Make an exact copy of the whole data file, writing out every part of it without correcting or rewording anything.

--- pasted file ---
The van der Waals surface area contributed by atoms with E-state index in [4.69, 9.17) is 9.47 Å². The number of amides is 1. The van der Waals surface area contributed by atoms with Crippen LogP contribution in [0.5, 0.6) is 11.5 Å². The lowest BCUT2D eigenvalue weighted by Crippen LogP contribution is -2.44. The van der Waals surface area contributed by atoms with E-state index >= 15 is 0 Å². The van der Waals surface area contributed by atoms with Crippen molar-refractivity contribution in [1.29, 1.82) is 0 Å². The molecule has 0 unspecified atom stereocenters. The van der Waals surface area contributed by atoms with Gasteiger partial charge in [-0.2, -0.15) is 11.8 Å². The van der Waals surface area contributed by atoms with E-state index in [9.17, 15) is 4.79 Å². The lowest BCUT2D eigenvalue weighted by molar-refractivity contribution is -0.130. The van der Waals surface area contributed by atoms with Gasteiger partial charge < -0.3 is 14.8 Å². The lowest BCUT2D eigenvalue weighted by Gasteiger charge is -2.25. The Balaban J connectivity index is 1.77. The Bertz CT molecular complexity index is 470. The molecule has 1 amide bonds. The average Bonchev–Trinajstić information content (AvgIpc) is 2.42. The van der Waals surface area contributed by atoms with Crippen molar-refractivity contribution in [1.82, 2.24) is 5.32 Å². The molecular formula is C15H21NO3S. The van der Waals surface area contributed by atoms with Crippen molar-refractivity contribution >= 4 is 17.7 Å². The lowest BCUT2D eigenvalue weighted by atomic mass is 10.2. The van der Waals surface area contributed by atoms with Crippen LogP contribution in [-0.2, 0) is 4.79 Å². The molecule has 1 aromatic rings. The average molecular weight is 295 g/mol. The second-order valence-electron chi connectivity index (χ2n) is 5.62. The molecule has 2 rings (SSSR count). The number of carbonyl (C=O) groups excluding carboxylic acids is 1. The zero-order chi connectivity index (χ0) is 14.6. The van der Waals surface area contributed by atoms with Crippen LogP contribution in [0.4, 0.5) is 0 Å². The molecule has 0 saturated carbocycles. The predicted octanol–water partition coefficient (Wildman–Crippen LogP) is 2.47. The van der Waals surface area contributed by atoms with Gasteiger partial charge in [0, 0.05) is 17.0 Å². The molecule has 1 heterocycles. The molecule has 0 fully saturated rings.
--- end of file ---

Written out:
The van der Waals surface area contributed by atoms with E-state index in [4.69, 9.17) is 9.47 Å². The number of amides is 1. The van der Waals surface area contributed by atoms with Crippen LogP contribution in [0.5, 0.6) is 11.5 Å². The lowest BCUT2D eigenvalue weighted by Crippen LogP contribution is -2.44. The van der Waals surface area contributed by atoms with E-state index >= 15 is 0 Å². The van der Waals surface area contributed by atoms with Crippen molar-refractivity contribution in [1.29, 1.82) is 0 Å². The molecule has 0 unspecified atom stereocenters. The van der Waals surface area contributed by atoms with Gasteiger partial charge in [-0.2, -0.15) is 11.8 Å². The van der Waals surface area contributed by atoms with E-state index in [9.17, 15) is 4.79 Å². The lowest BCUT2D eigenvalue weighted by molar-refractivity contribution is -0.130. The van der Waals surface area contributed by atoms with Gasteiger partial charge < -0.3 is 14.8 Å². The lowest BCUT2D eigenvalue weighted by Gasteiger charge is -2.25. The Balaban J connectivity index is 1.77. The Bertz CT molecular complexity index is 470. The molecule has 1 amide bonds. The average Bonchev–Trinajstić information content (AvgIpc) is 2.42. The van der Waals surface area contributed by atoms with Crippen molar-refractivity contribution in [1.82, 2.24) is 5.32 Å². The molecular formula is C15H21NO3S. The van der Waals surface area contributed by atoms with Crippen molar-refractivity contribution >= 4 is 17.7 Å². The lowest BCUT2D eigenvalue weighted by atomic mass is 10.2. The van der Waals surface area contributed by atoms with Crippen LogP contribution in [-0.2, 0) is 4.79 Å². The molecule has 1 aromatic rings. The average molecular weight is 295 g/mol. The second-order valence-electron chi connectivity index (χ2n) is 5.62. The molecule has 2 rings (SSSR count). The number of carbonyl (C=O) groups excluding carboxylic acids is 1. The zero-order chi connectivity index (χ0) is 14.6. The van der Waals surface area contributed by atoms with Crippen LogP contribution in [0.4, 0.5) is 0 Å². The molecule has 0 saturated carbocycles. The predicted octanol–water partition coefficient (Wildman–Crippen LogP) is 2.47. The van der Waals surface area contributed by atoms with Gasteiger partial charge in [0, 0.05) is 17.0 Å². The molecule has 1 heterocycles. The molecule has 0 fully saturated rings.